The trouble with lists is that you leave out more than you include. It’s been a good year for racing and so picking just five moments feels like defining the year by this selection when in fact the cycling season is never quite a series of stand-alone moments but instead a story full of chapters, plots and sub-plots. Put it another way, I can’t pick a fifth highlight, there are too many to chose from so here’s a look at a few more more moments from the year…
Tom Boonen’s spring campaign was impressive. We might read the cycling history books and see black and white images and sometimes struggle to relate to the past with its old bikes. But Boonen’s real and modern, people will look back at his 2012 season for years to come. He started with a win in the Tour de San Luis in Argentina and then took the Tour of Qatar before a stage of Paris-Nice. Then he took the Flemish cobblestone quadruple E3 Harelbeke, Gent–Wevelgem, Tour of Flanders, and Paris–Roubaix in the same year, with his fourth Roubaix win equalling the record of Roger De Vlaeminck and he’s the only rider to do Flanders-Roubaix double twice in their career.
I even enjoyed his defeat in the Omloop Het Nieuwsblad, he seemed to be using the race as training with his trademark attack on the Taaienberg but it was a pleasure to watch Sep Vanmarcke outfox him. Plus the manner of the wins impressed, whether by sprinting or giant solo breakaways. Perhaps Fabian Cancellara might have challenged him if he hadn’t crashed but that’s sport, no? It’ll be interesting to see how Boonen manages the arrival of Cavendish for 2013. They can be complementary in the classics but it’s hard to imagine Boonen wanting anything else than top dog status in April.
The Giro was a great race. This year I kept wondering how long Ryder Hesjedal could last, first after taking the maglia rosa after the team time trial stage win, and then especially as the race went into the final week in the Alps and Dolomites. He seemed to big and too much of a diesel to cope with Joaquim Rodriguez’s pirate-style attacks and his raids on the time bonuses. But if Hesjedal had to pace himself at times he never cracked and his ride to Cervinia was instrumental as he rode away from the others on the climb to the ski station. In other words we had suspense for the overall lead right to the end and the same too with the points jersey where Cavendish lost out on the penultimate day.
The Olympics were another highlight, both for individual moments as discussed in the past highlight but also in the totality. If the women’s race was great, every road event impressed due to the vast roadside crowds, rural England looked as crowded as an Alpine summit in July, no doubt many were curious to see the free show on their doorstep but others were getting the “cycling virus” after Wiggins’ win in the Tour. Much of the track racing was impressive. The omnium was hard to follow but the rest was a rush and Chris Hoy’s keirin win topped everything, the way he went so early but nobody could pass.
The Vuelta has to be another pick. At the start of the race the question was the size of Contador’s winning margin by the time the race got to Madrid but it was only thanks to an ambush-style attack at the end of the race that he won the 2012 race. We had plenty of excitement along the way, even John Degenkolb’s five stage wins were exciting thanks to his bobbing style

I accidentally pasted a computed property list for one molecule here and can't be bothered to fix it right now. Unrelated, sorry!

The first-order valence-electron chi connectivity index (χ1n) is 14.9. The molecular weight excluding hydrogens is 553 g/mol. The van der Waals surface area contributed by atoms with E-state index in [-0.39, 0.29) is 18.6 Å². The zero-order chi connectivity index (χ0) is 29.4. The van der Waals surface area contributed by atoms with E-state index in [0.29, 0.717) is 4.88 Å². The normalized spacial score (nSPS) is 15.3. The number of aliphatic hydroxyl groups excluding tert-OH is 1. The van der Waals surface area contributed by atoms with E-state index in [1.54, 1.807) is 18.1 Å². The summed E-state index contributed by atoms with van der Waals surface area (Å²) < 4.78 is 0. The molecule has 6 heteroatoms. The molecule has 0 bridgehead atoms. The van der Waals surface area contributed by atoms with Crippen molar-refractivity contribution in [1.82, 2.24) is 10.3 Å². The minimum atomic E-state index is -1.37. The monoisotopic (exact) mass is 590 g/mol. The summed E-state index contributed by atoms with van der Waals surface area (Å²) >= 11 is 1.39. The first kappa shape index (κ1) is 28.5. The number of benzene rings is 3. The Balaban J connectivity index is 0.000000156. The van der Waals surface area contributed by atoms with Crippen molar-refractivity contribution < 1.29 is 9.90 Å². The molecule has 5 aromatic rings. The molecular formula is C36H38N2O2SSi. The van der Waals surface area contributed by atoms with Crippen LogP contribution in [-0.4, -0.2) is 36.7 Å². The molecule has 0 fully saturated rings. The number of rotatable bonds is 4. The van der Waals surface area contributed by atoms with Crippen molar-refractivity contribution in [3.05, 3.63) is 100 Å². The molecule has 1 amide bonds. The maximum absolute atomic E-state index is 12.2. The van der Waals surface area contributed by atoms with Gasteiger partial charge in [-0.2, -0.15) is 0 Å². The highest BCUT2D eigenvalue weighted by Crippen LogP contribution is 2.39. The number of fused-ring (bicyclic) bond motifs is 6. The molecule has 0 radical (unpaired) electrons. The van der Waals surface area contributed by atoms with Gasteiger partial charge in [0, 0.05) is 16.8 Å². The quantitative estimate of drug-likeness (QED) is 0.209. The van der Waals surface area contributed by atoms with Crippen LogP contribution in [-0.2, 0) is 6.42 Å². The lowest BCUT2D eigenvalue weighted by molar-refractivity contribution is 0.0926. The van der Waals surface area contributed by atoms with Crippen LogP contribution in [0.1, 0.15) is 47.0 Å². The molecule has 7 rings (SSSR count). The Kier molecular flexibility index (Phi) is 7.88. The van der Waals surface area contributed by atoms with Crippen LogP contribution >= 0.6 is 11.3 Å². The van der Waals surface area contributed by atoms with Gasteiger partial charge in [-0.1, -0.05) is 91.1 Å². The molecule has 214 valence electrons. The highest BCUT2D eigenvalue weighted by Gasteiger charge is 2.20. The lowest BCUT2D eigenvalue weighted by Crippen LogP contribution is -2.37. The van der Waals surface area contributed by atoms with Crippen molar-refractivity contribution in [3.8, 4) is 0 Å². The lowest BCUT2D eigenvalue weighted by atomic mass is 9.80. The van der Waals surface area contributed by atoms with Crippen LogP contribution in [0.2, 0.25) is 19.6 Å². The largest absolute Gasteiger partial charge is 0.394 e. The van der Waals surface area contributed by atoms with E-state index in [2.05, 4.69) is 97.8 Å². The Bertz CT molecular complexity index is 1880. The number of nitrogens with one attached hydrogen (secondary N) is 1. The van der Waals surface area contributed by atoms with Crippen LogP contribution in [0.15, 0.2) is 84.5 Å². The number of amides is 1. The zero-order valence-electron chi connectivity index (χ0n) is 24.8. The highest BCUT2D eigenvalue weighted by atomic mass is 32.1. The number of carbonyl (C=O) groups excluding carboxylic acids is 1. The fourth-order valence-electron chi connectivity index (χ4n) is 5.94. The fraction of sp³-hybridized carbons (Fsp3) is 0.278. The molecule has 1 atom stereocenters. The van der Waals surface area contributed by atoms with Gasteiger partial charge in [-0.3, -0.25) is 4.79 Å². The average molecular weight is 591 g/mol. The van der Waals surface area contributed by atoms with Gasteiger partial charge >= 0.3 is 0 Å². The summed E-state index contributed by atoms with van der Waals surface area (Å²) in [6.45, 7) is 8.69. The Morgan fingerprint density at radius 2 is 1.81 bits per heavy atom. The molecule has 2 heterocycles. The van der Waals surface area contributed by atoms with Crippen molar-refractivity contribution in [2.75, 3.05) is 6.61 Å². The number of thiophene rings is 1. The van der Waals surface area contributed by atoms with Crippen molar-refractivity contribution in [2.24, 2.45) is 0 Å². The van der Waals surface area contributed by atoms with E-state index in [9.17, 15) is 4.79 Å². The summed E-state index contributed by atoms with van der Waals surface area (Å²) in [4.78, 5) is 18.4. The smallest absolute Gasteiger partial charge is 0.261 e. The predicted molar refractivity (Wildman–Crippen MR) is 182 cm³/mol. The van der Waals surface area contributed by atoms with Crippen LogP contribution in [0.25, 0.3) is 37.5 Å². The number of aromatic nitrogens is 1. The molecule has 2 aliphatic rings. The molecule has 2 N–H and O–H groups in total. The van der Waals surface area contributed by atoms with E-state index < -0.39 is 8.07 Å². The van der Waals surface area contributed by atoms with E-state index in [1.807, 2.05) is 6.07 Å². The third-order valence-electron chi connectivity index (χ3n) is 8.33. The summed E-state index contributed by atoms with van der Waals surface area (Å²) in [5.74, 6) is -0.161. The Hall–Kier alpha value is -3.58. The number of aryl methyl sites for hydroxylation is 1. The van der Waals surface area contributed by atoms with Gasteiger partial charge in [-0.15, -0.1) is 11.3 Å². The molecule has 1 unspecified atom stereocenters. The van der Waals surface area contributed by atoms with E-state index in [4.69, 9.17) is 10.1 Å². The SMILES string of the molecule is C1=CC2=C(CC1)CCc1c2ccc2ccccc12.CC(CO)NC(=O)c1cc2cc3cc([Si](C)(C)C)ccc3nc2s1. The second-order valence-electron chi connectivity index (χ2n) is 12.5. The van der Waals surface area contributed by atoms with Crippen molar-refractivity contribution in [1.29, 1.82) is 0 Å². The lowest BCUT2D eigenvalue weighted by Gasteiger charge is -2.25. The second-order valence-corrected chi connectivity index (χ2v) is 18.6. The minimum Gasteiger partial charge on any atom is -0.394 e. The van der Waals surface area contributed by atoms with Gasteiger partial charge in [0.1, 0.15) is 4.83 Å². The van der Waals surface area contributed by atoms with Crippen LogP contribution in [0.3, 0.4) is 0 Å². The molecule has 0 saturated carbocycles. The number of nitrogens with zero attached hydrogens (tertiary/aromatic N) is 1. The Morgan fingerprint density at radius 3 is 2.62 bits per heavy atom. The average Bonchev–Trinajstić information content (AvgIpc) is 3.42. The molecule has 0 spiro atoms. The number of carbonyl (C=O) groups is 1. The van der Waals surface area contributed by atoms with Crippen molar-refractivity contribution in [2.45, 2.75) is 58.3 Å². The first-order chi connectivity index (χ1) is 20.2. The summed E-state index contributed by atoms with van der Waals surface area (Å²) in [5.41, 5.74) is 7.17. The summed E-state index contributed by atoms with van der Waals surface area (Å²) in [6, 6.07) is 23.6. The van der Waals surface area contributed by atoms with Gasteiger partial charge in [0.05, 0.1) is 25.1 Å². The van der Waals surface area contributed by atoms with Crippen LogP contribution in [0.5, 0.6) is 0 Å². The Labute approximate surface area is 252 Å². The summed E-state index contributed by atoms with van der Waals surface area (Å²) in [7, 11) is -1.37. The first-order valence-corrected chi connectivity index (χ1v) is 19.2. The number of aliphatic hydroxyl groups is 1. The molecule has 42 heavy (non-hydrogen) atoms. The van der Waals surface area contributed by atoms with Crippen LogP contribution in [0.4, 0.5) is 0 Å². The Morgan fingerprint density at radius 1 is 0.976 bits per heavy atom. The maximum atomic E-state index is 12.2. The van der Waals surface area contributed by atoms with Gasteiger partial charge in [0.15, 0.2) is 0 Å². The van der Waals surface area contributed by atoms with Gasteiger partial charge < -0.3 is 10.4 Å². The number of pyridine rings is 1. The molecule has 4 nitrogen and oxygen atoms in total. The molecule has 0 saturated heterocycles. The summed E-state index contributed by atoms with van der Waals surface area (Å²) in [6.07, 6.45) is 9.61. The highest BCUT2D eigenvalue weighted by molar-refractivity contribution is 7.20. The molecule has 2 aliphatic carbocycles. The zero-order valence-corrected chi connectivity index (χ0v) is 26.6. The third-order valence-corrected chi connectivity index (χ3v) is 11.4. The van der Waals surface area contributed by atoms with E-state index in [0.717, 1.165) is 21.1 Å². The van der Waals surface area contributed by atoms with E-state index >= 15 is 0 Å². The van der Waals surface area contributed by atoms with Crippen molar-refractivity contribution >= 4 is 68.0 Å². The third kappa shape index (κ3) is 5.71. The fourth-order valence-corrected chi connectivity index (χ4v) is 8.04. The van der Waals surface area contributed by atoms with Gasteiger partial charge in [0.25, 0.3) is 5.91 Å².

The consistency of Bradley Wiggins on the bike was another highlight. He’s not everyone’s cup of Earl Grey but the Briton’s riding during the year was impressive, winning stage race after stage race and even helping Richie Porte to win the Volta ao Algarve along the way. Off the bike he’s the opposite, saying one thing one day and another the next; one minute all smiles with the media, the next he’s having a rant. I rather like this as he often has something to say. But it was the riding that was interesting and “has he peaked too soon?” became an amusing game. I’d picked him to win the Tour as early as October 2011 and placed him as a real contender after Paris-Nice and the odds on victory in July started to fall fast. Even if you’re not a Wiggins fan then take comfort in the fact that he’s been winning since the early season, it should encourage others to race to win throughout the year rather than appear in July, albeit in targeted races.
Finally what about Peter Sagan? He’s had a quieter second half of the year but don’t forget only André Greipel scored more wins than Sagan in 2012 but the Slovak arguably had more style and certainly more versatility even if Greipel can climb better than many imagine. Fourth in Milan-Sanremo, second in Gent-Wevelgem, fifth on the Tour of Flanders and third in the Amstel Gold Race yet by many counts his spring campaign was said to be a failure but he’s still only 22 years old.
He went to the Tour of California and won five stages and then won four stages in the Tour de Suisse, including the prologue after a wild descent. Then came the Tour de France and three stage wins plus the points jersey. But there was so much more like the outrageous victory salutes, the one-handed wheelie on top of the Planche des Belles Filles climb… and that autograph:
You wonder how Sagan’s career will go. Winning seems so easy he can kick back with his friends and discuss what type of amusing victory salute to pull out in the Tour de France and if he gets any better what will there be left for him to win in years to come? Or will success come too easily?
He seems well-managed and if he enjoys himself on and off the bike he’s intelligent too, learning English to be more media-friendly when in times past a rider might have expected the media to speak Italian or even learn Slovak. Indeed I’d like to see him interviewed by a good Slovak journalist because for now we still know little about Sagan and his motivations.